Fortifying cognitive resilience
Alzheimer’s disease, which is one of the most common types of dementia, cannot be cured, but can be slowed down using a range cognitive and non-cognitive strategies
What is Alzheimer’s?
Alzheimer’s disease is the most common cause of dementia, in which progressive neurodegeneration occurs, primarily affecting memory, cognitive function, and behaviour.
Are Alzheimer’s and dementia the same?
No, Alzheimer’s disease and dementia are not the same, although they are related concepts.
* Dementia is a broad term describing cognitive impairments and symptoms. It is an umbrella term that refers to a set of symptoms related to cognitive decline and impairment in memory, thinking, and other cognitive functions. It is not a disease, but a term for the description of a set of symptoms. Dementia can be caused by various underlying conditions or diseases.
* Alzheimer’s disease is a specific and common type of dementia, which accounts for a significant portion of dementia cases. There is an accumulation of beta-amyloid plaques and tau tangles in the brain.
Other common forms of dementia are:
* Vascular dementia
* Frontotemporal dementia (FTD)
* Lewy body dementia (LBD)
* Creutzfeldt Jackob (CJD)
* Parkinson’s related dementia
* Huntington’s dementia
* Mixed dementia
What are the top myths about Alzheimer’s?
Myth: Only old people get Alzheimer’s.
Fact: While it’s more common in older adults, Alzheimer’s can affect people in their 40s or 50s as well. It’s not just a disease of very old age.
Myth: Alzheimer’s only affects memory.
Fact: Alzheimer’s affects more than just memory. It can impact thinking, problem-solving, and even daily tasks like cooking or getting dressed.
Myth: Nothing can be done about Alzheimer’s.
Fact: While there’s no cure yet, early detection and certain treatments can help manage symptoms and improve the quality of life for people with Alzheimer’s.
What is MCI?
MCI (Mild Cognitive Impairment) is an intermediate stage between normal age-related cognitive decline and more severe cognitive impairment, such as Alzheimer’s disease.
There are noticeable cognitive changes, but they are not severe enough to interfere significantly with daily life activities.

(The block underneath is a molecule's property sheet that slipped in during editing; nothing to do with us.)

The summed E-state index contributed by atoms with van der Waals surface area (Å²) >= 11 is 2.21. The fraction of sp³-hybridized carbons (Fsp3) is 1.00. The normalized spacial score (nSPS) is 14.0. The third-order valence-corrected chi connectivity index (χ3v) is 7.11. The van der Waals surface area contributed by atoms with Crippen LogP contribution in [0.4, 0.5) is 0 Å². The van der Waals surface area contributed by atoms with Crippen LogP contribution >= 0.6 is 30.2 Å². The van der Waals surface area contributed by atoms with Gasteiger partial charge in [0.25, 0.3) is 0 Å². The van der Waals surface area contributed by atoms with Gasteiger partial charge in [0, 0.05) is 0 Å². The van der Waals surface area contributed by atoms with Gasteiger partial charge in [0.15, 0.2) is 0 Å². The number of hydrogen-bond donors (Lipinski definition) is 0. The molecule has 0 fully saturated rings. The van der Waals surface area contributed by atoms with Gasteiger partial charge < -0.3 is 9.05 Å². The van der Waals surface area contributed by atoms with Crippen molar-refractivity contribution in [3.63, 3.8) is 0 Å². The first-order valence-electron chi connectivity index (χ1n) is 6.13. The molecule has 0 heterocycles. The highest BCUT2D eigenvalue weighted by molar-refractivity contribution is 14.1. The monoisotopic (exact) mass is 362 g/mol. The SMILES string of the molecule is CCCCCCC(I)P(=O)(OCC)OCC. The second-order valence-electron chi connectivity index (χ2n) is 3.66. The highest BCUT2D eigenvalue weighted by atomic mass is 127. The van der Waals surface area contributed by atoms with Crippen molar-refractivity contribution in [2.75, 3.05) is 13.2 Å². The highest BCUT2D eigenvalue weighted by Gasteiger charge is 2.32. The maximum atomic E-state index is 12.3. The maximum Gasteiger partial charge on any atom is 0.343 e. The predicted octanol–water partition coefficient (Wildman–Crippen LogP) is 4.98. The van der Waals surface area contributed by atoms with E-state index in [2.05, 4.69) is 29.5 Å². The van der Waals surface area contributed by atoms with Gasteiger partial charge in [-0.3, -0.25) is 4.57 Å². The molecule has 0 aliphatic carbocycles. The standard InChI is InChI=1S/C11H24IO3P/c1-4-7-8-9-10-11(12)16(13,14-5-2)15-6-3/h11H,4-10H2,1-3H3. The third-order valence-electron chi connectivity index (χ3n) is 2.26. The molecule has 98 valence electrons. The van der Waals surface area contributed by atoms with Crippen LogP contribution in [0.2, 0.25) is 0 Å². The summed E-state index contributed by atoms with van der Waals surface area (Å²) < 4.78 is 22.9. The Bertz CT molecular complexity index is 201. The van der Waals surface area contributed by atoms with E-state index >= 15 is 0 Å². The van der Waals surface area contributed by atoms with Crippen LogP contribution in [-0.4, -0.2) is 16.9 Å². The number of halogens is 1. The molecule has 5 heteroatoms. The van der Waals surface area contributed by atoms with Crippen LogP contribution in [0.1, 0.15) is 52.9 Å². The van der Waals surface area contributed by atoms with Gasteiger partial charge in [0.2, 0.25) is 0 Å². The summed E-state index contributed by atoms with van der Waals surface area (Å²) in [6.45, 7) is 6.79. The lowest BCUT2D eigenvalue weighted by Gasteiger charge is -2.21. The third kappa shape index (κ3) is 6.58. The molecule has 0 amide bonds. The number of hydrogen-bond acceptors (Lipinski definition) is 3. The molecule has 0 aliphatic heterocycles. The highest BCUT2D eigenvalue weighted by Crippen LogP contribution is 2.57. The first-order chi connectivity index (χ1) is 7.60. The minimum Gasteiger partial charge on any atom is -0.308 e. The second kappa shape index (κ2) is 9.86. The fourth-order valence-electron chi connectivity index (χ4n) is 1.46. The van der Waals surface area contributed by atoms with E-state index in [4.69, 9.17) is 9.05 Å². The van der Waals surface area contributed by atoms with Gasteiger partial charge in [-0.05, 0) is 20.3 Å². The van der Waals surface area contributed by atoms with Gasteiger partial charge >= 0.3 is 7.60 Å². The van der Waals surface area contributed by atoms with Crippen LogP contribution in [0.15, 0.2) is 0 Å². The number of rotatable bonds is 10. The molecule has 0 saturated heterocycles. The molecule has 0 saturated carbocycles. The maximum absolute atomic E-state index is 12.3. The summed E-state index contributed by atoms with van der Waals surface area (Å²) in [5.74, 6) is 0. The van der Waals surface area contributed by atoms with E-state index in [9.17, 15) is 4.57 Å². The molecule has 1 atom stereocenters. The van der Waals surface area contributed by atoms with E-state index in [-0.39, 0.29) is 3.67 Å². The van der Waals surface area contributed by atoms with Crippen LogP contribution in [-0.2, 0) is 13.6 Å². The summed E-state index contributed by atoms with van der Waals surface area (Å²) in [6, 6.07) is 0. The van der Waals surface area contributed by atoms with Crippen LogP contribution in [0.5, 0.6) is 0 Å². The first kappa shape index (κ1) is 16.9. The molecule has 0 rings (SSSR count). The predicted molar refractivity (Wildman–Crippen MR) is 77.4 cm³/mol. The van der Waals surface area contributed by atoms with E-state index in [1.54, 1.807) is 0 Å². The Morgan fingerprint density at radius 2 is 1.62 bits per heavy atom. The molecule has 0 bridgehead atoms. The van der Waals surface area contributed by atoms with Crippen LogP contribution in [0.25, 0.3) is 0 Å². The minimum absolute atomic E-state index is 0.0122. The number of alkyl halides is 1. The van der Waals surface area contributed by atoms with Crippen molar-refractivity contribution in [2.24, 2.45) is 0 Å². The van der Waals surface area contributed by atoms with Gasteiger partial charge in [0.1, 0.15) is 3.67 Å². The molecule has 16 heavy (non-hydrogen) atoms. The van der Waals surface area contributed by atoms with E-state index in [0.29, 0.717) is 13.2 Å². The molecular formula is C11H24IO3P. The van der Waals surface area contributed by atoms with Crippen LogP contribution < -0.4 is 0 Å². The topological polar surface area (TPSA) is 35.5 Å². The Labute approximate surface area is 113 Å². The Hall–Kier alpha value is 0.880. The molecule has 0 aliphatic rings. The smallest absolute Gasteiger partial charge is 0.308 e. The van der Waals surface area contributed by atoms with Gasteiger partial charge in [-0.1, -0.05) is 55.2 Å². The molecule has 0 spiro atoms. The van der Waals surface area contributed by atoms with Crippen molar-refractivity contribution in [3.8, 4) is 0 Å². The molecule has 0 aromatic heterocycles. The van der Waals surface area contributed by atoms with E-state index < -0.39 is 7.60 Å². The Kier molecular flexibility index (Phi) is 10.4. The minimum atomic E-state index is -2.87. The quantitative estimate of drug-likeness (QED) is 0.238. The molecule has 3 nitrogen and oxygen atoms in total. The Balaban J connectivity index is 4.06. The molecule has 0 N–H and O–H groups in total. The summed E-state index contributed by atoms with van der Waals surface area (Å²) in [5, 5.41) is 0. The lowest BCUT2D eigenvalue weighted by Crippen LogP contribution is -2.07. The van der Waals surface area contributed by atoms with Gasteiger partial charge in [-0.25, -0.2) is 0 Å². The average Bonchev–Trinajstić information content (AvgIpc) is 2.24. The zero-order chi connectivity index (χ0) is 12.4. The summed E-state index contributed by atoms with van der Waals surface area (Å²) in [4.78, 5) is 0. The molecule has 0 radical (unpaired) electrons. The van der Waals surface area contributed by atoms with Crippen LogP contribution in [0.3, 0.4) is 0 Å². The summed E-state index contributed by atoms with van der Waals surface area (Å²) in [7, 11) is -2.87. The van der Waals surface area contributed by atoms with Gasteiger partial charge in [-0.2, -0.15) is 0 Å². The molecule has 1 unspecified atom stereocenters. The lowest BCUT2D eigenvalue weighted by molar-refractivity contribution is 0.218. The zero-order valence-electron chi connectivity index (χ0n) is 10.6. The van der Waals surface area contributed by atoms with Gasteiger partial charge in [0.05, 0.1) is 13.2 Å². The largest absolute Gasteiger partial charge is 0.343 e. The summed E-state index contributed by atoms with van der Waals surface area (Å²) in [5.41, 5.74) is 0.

Not everyone with MCI progresses to Alzheimer’s disease or another form of dementia. Some individuals with MCI may remain stable, while others may improve or worsen over time.
How is Alzheimer’s diagnosed?
Clinicians: A physician, neurologist, psychiatrist, or geriatric medicine specialist can make the diagnosis.
Process: History; blood tests to rule out other diagnoses; imaging (MRI to see neurodegeneration, fMRI to see functional scans, PET scans); along with neuropsychiatric battery assignments.
PrecivityAD test: In the USA, Alzheimer’s blood tests are now available as another tool has been devised that can provide highly accurate, direct evidence of amyloid build-up in the brain earlier and faster than before. The Aß42/40 ratio, combined with a person’s age and APOE genotype, determines an amyloid probability score.
The score is sorted into ranges indicating a low, intermediate, or high likelihood of Aß plaques consistent with an Alzheimer’s diagnosis.
Cure for Alzheimer’s?
Medication can help slow down the neurodegenerative loss but not reverse Alzheimer’s disease.
What can you do to prevent, slow down, and reduce the worsening?
Keep your brain active. Exercising your brain by reading books, doing puzzles, playing games, or learning something new can help.
A balanced diet rich in fruits, vegetables, whole grains, and omega-3 fatty acids can help reduce the risk of Alzheimer’s.
Sleep is essential for a healthy brain. Make sure you get 7-9 hours of quality sleep each night.
Keeping your body active with aerobic exercises can reduce the risk.
Protect your head: Head injuries can increase the risk of Alzheimer’s. Wearing helmets during sports or activities where you might fall and hit your head, like on bikes, etc., can be protective.
Interacting with friends and family, joining clubs, or volunteering can keep your brain active.
Famous people with Alzheimer’s disease: Ronal Regan, the former President of the USA.
September is recognised as World Alzheimer’s Month, with September 21 designated as World Alzheimer’s Day. The theme for World Alzheimer’s Day in 2023 is ‘Never too early, never too late’.
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